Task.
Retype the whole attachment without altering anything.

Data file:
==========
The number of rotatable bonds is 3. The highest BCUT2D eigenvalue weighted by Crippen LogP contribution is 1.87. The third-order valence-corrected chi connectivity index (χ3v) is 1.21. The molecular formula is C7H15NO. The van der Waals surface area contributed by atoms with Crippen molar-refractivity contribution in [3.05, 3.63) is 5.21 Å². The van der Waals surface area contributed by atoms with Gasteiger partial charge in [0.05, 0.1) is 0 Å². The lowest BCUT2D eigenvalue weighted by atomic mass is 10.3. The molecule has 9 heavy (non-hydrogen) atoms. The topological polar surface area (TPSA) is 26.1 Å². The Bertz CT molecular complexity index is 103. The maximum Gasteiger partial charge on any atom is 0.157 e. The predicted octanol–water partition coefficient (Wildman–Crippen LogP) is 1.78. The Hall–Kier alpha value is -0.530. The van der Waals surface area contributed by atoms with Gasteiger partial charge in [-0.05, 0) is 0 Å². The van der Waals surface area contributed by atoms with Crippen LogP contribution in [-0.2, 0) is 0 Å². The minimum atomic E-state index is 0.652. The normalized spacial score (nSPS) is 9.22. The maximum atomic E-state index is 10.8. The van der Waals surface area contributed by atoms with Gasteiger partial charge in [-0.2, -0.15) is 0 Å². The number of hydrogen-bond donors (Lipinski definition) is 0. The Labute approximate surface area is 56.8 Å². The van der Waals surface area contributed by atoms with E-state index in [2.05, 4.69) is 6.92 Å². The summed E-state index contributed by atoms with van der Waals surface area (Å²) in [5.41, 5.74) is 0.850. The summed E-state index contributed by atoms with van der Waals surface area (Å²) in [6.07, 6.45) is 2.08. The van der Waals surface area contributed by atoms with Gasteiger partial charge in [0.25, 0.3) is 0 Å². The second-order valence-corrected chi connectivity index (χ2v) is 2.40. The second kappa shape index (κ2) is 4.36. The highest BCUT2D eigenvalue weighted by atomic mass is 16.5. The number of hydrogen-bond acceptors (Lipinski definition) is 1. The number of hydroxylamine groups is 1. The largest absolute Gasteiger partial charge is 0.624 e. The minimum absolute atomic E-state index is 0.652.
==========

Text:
The number of rotatable bonds is 3. The highest BCUT2D eigenvalue weighted by Crippen LogP contribution is 1.87. The third-order valence-corrected chi connectivity index (χ3v) is 1.21. The molecular formula is C7H15NO. The van der Waals surface area contributed by atoms with Crippen molar-refractivity contribution in [3.05, 3.63) is 5.21 Å². The van der Waals surface area contributed by atoms with Gasteiger partial charge in [0.05, 0.1) is 0 Å². The lowest BCUT2D eigenvalue weighted by atomic mass is 10.3. The molecule has 9 heavy (non-hydrogen) atoms. The topological polar surface area (TPSA) is 26.1 Å². The Bertz CT molecular complexity index is 103. The maximum Gasteiger partial charge on any atom is 0.157 e. The predicted octanol–water partition coefficient (Wildman–Crippen LogP) is 1.78. The Hall–Kier alpha value is -0.530. The van der Waals surface area contributed by atoms with Gasteiger partial charge in [-0.05, 0) is 0 Å². The van der Waals surface area contributed by atoms with Crippen LogP contribution in [-0.2, 0) is 0 Å². The minimum atomic E-state index is 0.652. The normalized spacial score (nSPS) is 9.22. The maximum atomic E-state index is 10.8. The van der Waals surface area contributed by atoms with Gasteiger partial charge in [-0.2, -0.15) is 0 Å². The number of hydrogen-bond donors (Lipinski definition) is 0. The Labute approximate surface area is 56.8 Å². The van der Waals surface area contributed by atoms with E-state index in [2.05, 4.69) is 6.92 Å². The summed E-state index contributed by atoms with van der Waals surface area (Å²) in [5.41, 5.74) is 0.850. The summed E-state index contributed by atoms with van der Waals surface area (Å²) in [6.07, 6.45) is 2.08. The van der Waals surface area contributed by atoms with Gasteiger partial charge in [0.25, 0.3) is 0 Å². The second-order valence-corrected chi connectivity index (χ2v) is 2.40. The second kappa shape index (κ2) is 4.36. The highest BCUT2D eigenvalue weighted by atomic mass is 16.5. The number of hydrogen-bond acceptors (Lipinski definition) is 1. The number of hydroxylamine groups is 1. The largest absolute Gasteiger partial charge is 0.624 e. The minimum absolute atomic E-state index is 0.652.